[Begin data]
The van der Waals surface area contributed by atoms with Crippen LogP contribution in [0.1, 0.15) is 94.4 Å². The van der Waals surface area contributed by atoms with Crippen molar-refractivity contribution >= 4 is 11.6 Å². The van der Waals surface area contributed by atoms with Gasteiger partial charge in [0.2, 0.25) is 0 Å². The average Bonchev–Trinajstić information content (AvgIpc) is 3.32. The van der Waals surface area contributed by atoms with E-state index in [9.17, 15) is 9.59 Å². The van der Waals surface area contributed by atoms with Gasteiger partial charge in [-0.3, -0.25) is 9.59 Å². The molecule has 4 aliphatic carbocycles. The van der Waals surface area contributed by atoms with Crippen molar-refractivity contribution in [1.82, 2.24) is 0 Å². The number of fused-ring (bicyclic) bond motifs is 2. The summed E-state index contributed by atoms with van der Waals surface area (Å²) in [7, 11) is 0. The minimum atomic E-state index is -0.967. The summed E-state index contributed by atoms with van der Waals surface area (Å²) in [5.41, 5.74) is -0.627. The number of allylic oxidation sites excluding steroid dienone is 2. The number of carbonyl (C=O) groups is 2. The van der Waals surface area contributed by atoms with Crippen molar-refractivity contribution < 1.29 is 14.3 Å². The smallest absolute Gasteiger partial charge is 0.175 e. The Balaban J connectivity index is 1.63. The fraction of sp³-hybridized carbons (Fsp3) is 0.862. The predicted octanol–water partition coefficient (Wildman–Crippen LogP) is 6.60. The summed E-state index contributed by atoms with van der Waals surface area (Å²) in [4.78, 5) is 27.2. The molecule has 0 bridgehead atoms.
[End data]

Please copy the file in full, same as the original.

The van der Waals surface area contributed by atoms with Crippen LogP contribution in [0.1, 0.15) is 94.4 Å². The van der Waals surface area contributed by atoms with Crippen molar-refractivity contribution >= 4 is 11.6 Å². The van der Waals surface area contributed by atoms with Gasteiger partial charge in [0.2, 0.25) is 0 Å². The average Bonchev–Trinajstić information content (AvgIpc) is 3.32. The van der Waals surface area contributed by atoms with E-state index in [9.17, 15) is 9.59 Å². The van der Waals surface area contributed by atoms with Gasteiger partial charge in [-0.3, -0.25) is 9.59 Å². The molecule has 4 aliphatic carbocycles. The van der Waals surface area contributed by atoms with Crippen molar-refractivity contribution in [1.82, 2.24) is 0 Å². The number of fused-ring (bicyclic) bond motifs is 2. The summed E-state index contributed by atoms with van der Waals surface area (Å²) in [7, 11) is 0. The minimum atomic E-state index is -0.967. The summed E-state index contributed by atoms with van der Waals surface area (Å²) in [5.41, 5.74) is -0.627. The number of allylic oxidation sites excluding steroid dienone is 2. The number of carbonyl (C=O) groups is 2. The van der Waals surface area contributed by atoms with Crippen molar-refractivity contribution < 1.29 is 14.3 Å². The smallest absolute Gasteiger partial charge is 0.175 e. The Balaban J connectivity index is 1.63. The fraction of sp³-hybridized carbons (Fsp3) is 0.862. The predicted octanol–water partition coefficient (Wildman–Crippen LogP) is 6.60. The summed E-state index contributed by atoms with van der Waals surface area (Å²) in [4.78, 5) is 27.2. The molecule has 0 bridgehead atoms.